That said, should the team continue to struggle, then it would be wise to revisit the matter in the offseason. If they do, it wouldn’t be much of a reach if McNair decides that two years is enough and that he wants to bring in a head coach of his own choosing.

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NBA Daily: Where Does John Collins Really Fit?

Since the Atlanta Hawks and John Collins were unable to agree to an extension in the offseason, rumors have swirled about the 23-year old big and his future. Ariel Pacheco breaks down which teams might be the best fit for Collins should he and Atlanta decide to part ways.

Ariel Pacheco

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John Collins has been the subject of trade rumors all season long. The Atlanta Hawks are reportedly seeking a “lottery level pick” in return for the talented big man. With Collins set to be a restricted free agent this upcoming offseason, any team that trades for him must also be willing to either offer an extension that will likely be north of $100 million or lose him for nothing.

This cuts down the list of potential suitors to just a handful of teams. These teams will have to be willing to part with draft capital and/or young players. Here’s a look at where John Collins could fit in. 

San Antonio Spurs

Few teams are as good of a fit for Collins as San Antonio. The Spurs are off to a surprising start at 16-11 and the sixth seed in the Western Conference. That said, they are in desperate need of a floor-spacing big with some upside and Collins is just that. With the 35-year-old LaMarcus Aldridge set to be a free agent and his play dropping off, Collins can slide right in as the team’s big of the future.

The Spurs have multiple young guys and their draft picks. The question is how much would they be willing to part with. There are a couple of iterations that the Spurs could send out to Atlanta. A trade centered around Derrick White and a protected pick could be something that interests the Hawks. They might also be interested in a deal that includes Lonnie Walker, salary filler and a protected pick. Again, it depends on how far San Antonio would be interested in going in their pursuit of Collins.

Oklahoma City Thunder

The Thunder have quietly been a competitive team this season, possibly more so than they want to be. With a young star they certainly want to build around in Shai Gilgeous-Alexander, Collins would represent an intriguing co-star to lead the franchise into the future. At the very least, the fit between the two would be beautiful to watch. Oklahoma City has a number of young, high-upside players they like in Lugentz Dort, Isaiah Roby, Darius Bazley and Theo Maledon. Adding in Collins to compliment them would significantly accelerate their rebuild.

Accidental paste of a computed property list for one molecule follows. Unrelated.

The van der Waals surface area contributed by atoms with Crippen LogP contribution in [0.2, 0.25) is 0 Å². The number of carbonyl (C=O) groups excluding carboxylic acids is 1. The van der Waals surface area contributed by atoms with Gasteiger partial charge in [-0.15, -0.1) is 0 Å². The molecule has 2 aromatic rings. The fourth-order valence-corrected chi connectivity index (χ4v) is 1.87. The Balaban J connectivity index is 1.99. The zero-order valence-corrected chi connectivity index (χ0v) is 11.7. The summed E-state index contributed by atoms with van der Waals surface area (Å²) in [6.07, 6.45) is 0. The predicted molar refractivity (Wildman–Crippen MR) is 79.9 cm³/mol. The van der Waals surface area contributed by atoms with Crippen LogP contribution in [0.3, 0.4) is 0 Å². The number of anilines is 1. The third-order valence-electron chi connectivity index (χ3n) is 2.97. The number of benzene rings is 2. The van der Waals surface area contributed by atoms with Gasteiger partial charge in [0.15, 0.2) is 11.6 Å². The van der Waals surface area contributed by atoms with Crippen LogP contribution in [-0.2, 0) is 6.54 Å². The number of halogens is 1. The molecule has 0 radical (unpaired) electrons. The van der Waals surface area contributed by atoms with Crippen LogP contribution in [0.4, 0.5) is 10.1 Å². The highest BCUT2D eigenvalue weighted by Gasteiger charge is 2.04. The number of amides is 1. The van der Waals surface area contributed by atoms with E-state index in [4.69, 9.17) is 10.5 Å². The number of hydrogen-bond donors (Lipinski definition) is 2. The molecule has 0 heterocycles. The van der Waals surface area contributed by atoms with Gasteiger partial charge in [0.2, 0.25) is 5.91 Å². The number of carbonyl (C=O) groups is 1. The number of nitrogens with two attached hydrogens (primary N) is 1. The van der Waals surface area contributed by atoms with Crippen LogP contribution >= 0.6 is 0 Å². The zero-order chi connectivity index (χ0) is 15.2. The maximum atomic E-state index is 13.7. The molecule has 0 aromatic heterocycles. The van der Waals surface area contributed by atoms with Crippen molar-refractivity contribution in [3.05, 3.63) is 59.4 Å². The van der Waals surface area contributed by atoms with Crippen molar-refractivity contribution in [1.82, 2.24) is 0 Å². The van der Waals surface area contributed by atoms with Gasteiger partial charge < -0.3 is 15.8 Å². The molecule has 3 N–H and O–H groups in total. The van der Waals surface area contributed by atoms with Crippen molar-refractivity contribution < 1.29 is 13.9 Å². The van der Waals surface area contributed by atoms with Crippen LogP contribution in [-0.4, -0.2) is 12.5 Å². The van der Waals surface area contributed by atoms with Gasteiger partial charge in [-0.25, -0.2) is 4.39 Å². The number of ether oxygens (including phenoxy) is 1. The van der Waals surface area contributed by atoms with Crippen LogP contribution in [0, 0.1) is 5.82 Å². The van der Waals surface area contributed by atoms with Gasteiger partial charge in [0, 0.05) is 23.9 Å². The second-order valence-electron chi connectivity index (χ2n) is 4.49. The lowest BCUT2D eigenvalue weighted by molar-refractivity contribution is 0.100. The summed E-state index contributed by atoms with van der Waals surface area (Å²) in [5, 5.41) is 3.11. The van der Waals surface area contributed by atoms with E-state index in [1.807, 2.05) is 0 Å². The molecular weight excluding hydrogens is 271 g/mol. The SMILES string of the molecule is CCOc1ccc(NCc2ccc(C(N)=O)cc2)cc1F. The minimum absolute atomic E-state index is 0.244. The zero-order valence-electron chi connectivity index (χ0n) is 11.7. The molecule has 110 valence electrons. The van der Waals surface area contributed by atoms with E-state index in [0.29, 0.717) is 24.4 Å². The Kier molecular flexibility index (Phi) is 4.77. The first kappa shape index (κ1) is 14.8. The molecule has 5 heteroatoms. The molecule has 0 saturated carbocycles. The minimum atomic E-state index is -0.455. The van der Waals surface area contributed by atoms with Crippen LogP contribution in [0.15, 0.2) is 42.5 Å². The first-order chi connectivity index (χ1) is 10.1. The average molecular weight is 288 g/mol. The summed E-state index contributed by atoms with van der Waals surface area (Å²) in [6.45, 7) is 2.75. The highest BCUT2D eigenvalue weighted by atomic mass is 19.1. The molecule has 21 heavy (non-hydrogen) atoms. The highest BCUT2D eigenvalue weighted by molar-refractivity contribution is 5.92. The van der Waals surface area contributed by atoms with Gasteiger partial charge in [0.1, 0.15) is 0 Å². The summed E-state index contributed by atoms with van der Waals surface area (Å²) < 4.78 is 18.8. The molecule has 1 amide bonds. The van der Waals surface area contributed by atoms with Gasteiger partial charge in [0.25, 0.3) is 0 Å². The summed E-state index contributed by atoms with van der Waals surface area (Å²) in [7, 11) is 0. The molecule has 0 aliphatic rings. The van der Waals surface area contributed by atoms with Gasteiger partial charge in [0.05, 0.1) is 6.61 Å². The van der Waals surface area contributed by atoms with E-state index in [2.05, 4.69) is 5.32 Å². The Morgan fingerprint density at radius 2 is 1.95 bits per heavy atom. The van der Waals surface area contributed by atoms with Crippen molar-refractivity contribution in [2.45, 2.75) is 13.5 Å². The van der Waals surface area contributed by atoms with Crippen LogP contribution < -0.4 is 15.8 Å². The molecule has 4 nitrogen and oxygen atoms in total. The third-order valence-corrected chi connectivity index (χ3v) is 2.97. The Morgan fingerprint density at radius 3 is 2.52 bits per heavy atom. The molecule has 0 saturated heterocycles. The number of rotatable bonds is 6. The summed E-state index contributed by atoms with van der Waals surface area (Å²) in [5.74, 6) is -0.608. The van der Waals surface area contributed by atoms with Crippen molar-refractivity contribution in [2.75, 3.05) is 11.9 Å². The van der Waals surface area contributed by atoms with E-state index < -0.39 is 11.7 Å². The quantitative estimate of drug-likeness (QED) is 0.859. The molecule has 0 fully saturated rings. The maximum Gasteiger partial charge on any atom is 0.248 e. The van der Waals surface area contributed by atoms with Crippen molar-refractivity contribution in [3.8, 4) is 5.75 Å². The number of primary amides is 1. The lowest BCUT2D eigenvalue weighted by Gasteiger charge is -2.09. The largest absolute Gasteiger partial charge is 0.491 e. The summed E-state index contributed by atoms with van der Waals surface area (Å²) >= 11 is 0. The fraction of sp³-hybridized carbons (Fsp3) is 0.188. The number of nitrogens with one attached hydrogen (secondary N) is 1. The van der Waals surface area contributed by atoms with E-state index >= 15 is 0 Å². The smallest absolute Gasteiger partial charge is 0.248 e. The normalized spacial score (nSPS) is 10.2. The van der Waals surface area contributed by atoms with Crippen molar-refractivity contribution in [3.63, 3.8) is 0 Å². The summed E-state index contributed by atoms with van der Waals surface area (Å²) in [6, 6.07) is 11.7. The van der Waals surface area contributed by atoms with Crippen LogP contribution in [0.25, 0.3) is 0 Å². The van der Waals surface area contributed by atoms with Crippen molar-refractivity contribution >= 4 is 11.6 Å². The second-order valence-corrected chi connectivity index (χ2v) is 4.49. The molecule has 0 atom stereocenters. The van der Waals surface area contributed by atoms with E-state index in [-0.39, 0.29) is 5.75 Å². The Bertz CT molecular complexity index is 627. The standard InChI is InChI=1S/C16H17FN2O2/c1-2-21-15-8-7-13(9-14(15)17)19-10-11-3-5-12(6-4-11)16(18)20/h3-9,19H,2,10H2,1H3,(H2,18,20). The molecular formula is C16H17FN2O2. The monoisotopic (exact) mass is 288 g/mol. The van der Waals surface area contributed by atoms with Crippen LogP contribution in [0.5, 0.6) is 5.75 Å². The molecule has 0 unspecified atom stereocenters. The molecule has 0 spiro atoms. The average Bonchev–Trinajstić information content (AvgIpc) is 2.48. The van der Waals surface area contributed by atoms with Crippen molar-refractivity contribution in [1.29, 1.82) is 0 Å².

The Thunder also happen to have a war chest stuffed with draft capital. They have 16 first-round picks and 13 second-round picks through the 2027 draft. It’ll be impossible for them to select a player with every one of those picks and, while they are unlikely to just offer them recklessly, using some of that capital to swing a trade for a young talent with All-Star potential in John Collins would be a great use of resources. 

Cleveland Cavaliers

Yes, Cleveland just added Jarrett Allen. But that shouldn’t preclude them from a potential move for Collins.

The Cavaliers have struggled after a nice start to the season. While they seem to have settled on a core centered around Allen, Collin Sexton and Darius Garland, they are in need of a frontcourt scorer who can space the floor for their guards. Collins might prove the perfect fit, as he can play alongside Allen and should prove a threat with both Sextan and Garland in the pick-and-roll. And, given his upside, the Cavaliers’ future would shine even brighter.